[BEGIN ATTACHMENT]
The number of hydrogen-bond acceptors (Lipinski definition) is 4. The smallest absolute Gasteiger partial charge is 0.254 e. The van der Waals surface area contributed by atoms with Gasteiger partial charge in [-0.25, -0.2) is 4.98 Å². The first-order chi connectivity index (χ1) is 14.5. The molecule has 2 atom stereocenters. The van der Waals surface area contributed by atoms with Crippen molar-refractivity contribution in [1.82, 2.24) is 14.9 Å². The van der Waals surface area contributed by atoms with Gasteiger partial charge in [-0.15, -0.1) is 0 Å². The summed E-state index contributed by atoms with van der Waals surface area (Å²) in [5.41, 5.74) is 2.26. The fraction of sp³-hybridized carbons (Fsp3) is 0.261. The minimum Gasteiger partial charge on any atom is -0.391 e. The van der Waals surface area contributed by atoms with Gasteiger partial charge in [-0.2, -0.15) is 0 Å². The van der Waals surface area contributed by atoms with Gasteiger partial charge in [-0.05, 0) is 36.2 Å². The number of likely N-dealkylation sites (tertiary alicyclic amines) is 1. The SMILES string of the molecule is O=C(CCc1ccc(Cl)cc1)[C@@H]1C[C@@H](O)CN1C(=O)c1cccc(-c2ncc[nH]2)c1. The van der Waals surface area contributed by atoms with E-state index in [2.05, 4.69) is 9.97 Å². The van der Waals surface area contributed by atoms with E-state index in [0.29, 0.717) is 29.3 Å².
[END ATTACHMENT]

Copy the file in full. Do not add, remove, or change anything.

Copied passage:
The number of hydrogen-bond acceptors (Lipinski definition) is 4. The smallest absolute Gasteiger partial charge is 0.254 e. The van der Waals surface area contributed by atoms with Gasteiger partial charge in [-0.25, -0.2) is 4.98 Å². The first-order chi connectivity index (χ1) is 14.5. The molecule has 2 atom stereocenters. The van der Waals surface area contributed by atoms with Crippen molar-refractivity contribution in [1.82, 2.24) is 14.9 Å². The van der Waals surface area contributed by atoms with Gasteiger partial charge in [-0.15, -0.1) is 0 Å². The summed E-state index contributed by atoms with van der Waals surface area (Å²) in [5.41, 5.74) is 2.26. The fraction of sp³-hybridized carbons (Fsp3) is 0.261. The minimum Gasteiger partial charge on any atom is -0.391 e. The van der Waals surface area contributed by atoms with Gasteiger partial charge in [-0.2, -0.15) is 0 Å². The van der Waals surface area contributed by atoms with Gasteiger partial charge in [-0.05, 0) is 36.2 Å². The number of likely N-dealkylation sites (tertiary alicyclic amines) is 1. The SMILES string of the molecule is O=C(CCc1ccc(Cl)cc1)[C@@H]1C[C@@H](O)CN1C(=O)c1cccc(-c2ncc[nH]2)c1. The van der Waals surface area contributed by atoms with E-state index in [2.05, 4.69) is 9.97 Å². The van der Waals surface area contributed by atoms with E-state index in [0.29, 0.717) is 29.3 Å².